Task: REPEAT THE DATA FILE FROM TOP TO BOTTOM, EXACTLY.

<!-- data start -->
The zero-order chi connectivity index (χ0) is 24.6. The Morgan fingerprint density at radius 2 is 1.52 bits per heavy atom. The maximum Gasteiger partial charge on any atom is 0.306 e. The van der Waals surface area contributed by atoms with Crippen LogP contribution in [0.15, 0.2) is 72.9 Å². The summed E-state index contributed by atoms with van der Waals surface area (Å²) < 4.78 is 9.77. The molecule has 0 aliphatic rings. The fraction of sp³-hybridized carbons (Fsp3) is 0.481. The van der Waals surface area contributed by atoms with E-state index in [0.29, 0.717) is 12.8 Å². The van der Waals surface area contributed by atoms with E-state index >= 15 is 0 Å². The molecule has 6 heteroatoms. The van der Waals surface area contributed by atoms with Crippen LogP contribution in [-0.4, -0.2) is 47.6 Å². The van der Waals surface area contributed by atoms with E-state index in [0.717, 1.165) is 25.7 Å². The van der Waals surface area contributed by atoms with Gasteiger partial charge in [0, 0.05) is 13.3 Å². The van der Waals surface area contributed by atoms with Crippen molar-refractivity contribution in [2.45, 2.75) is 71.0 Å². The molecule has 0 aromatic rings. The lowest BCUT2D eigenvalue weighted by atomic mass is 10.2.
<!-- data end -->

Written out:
The zero-order chi connectivity index (χ0) is 24.6. The Morgan fingerprint density at radius 2 is 1.52 bits per heavy atom. The maximum Gasteiger partial charge on any atom is 0.306 e. The van der Waals surface area contributed by atoms with Crippen LogP contribution in [0.15, 0.2) is 72.9 Å². The summed E-state index contributed by atoms with van der Waals surface area (Å²) < 4.78 is 9.77. The molecule has 0 aliphatic rings. The fraction of sp³-hybridized carbons (Fsp3) is 0.481. The van der Waals surface area contributed by atoms with E-state index in [0.29, 0.717) is 12.8 Å². The van der Waals surface area contributed by atoms with E-state index >= 15 is 0 Å². The molecule has 6 heteroatoms. The van der Waals surface area contributed by atoms with Crippen LogP contribution in [-0.4, -0.2) is 47.6 Å². The van der Waals surface area contributed by atoms with E-state index in [0.717, 1.165) is 25.7 Å². The van der Waals surface area contributed by atoms with Gasteiger partial charge in [0, 0.05) is 13.3 Å². The van der Waals surface area contributed by atoms with Crippen molar-refractivity contribution in [2.45, 2.75) is 71.0 Å². The molecule has 0 aromatic rings. The lowest BCUT2D eigenvalue weighted by atomic mass is 10.2.